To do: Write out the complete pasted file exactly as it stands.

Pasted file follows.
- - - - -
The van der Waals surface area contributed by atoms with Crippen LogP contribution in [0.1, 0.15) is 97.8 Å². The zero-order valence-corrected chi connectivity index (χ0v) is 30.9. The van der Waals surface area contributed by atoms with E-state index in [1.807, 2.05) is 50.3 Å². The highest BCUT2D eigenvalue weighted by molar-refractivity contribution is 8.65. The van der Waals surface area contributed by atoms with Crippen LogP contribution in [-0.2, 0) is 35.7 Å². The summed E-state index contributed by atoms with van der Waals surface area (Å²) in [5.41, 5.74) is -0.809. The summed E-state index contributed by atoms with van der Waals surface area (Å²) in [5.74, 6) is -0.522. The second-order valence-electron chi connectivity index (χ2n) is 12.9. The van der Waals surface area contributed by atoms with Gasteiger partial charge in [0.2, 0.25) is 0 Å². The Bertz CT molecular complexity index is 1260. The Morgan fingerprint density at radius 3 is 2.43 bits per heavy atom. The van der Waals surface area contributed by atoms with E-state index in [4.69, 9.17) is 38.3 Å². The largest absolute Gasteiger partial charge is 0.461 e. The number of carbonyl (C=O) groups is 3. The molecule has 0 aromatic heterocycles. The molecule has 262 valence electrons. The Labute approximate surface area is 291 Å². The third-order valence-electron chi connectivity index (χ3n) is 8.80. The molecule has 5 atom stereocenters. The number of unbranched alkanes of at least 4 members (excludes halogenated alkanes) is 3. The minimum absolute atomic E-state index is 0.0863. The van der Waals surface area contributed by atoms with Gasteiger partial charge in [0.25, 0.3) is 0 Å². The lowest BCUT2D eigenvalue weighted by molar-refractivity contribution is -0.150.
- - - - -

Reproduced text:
The van der Waals surface area contributed by atoms with Crippen LogP contribution in [0.1, 0.15) is 97.8 Å². The zero-order valence-corrected chi connectivity index (χ0v) is 30.9. The van der Waals surface area contributed by atoms with E-state index in [1.807, 2.05) is 50.3 Å². The highest BCUT2D eigenvalue weighted by molar-refractivity contribution is 8.65. The van der Waals surface area contributed by atoms with Crippen LogP contribution in [-0.2, 0) is 35.7 Å². The summed E-state index contributed by atoms with van der Waals surface area (Å²) in [5.41, 5.74) is -0.809. The summed E-state index contributed by atoms with van der Waals surface area (Å²) in [5.74, 6) is -0.522. The second-order valence-electron chi connectivity index (χ2n) is 12.9. The van der Waals surface area contributed by atoms with Gasteiger partial charge in [0.2, 0.25) is 0 Å². The Bertz CT molecular complexity index is 1260. The Morgan fingerprint density at radius 3 is 2.43 bits per heavy atom. The van der Waals surface area contributed by atoms with E-state index in [4.69, 9.17) is 38.3 Å². The largest absolute Gasteiger partial charge is 0.461 e. The number of carbonyl (C=O) groups is 3. The molecule has 0 aromatic heterocycles. The molecule has 262 valence electrons. The Labute approximate surface area is 291 Å². The third-order valence-electron chi connectivity index (χ3n) is 8.80. The molecule has 5 atom stereocenters. The number of unbranched alkanes of at least 4 members (excludes halogenated alkanes) is 3. The minimum absolute atomic E-state index is 0.0863. The van der Waals surface area contributed by atoms with Gasteiger partial charge in [0.25, 0.3) is 0 Å². The lowest BCUT2D eigenvalue weighted by molar-refractivity contribution is -0.150.